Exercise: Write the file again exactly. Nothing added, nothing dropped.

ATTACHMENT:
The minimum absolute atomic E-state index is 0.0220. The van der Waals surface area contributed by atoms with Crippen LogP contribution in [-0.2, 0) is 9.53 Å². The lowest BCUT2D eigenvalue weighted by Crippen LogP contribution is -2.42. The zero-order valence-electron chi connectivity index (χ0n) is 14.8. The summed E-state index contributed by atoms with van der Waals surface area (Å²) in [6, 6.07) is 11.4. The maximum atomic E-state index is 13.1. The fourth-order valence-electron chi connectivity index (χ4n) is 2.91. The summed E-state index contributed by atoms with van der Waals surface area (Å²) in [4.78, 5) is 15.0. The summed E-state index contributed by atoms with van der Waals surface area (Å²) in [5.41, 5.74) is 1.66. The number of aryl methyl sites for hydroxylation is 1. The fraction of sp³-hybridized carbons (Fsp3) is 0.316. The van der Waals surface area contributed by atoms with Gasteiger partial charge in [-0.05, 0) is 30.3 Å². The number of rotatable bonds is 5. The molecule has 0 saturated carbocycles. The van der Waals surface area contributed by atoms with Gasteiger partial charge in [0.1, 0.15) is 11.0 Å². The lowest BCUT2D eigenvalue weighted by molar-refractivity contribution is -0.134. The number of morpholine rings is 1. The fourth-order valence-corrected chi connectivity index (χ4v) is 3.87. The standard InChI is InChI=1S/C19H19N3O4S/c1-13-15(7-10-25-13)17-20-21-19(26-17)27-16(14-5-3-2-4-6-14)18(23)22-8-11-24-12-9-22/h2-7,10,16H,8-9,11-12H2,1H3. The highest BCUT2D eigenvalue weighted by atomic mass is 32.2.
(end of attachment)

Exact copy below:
The minimum absolute atomic E-state index is 0.0220. The van der Waals surface area contributed by atoms with Crippen LogP contribution in [-0.2, 0) is 9.53 Å². The lowest BCUT2D eigenvalue weighted by Crippen LogP contribution is -2.42. The zero-order valence-electron chi connectivity index (χ0n) is 14.8. The summed E-state index contributed by atoms with van der Waals surface area (Å²) in [6, 6.07) is 11.4. The maximum atomic E-state index is 13.1. The fourth-order valence-electron chi connectivity index (χ4n) is 2.91. The summed E-state index contributed by atoms with van der Waals surface area (Å²) in [4.78, 5) is 15.0. The summed E-state index contributed by atoms with van der Waals surface area (Å²) in [5.41, 5.74) is 1.66. The number of aryl methyl sites for hydroxylation is 1. The fraction of sp³-hybridized carbons (Fsp3) is 0.316. The van der Waals surface area contributed by atoms with Gasteiger partial charge in [-0.05, 0) is 30.3 Å². The number of rotatable bonds is 5. The molecule has 0 saturated carbocycles. The van der Waals surface area contributed by atoms with Gasteiger partial charge in [0.1, 0.15) is 11.0 Å². The lowest BCUT2D eigenvalue weighted by molar-refractivity contribution is -0.134. The number of morpholine rings is 1. The fourth-order valence-corrected chi connectivity index (χ4v) is 3.87. The standard InChI is InChI=1S/C19H19N3O4S/c1-13-15(7-10-25-13)17-20-21-19(26-17)27-16(14-5-3-2-4-6-14)18(23)22-8-11-24-12-9-22/h2-7,10,16H,8-9,11-12H2,1H3. The highest BCUT2D eigenvalue weighted by atomic mass is 32.2.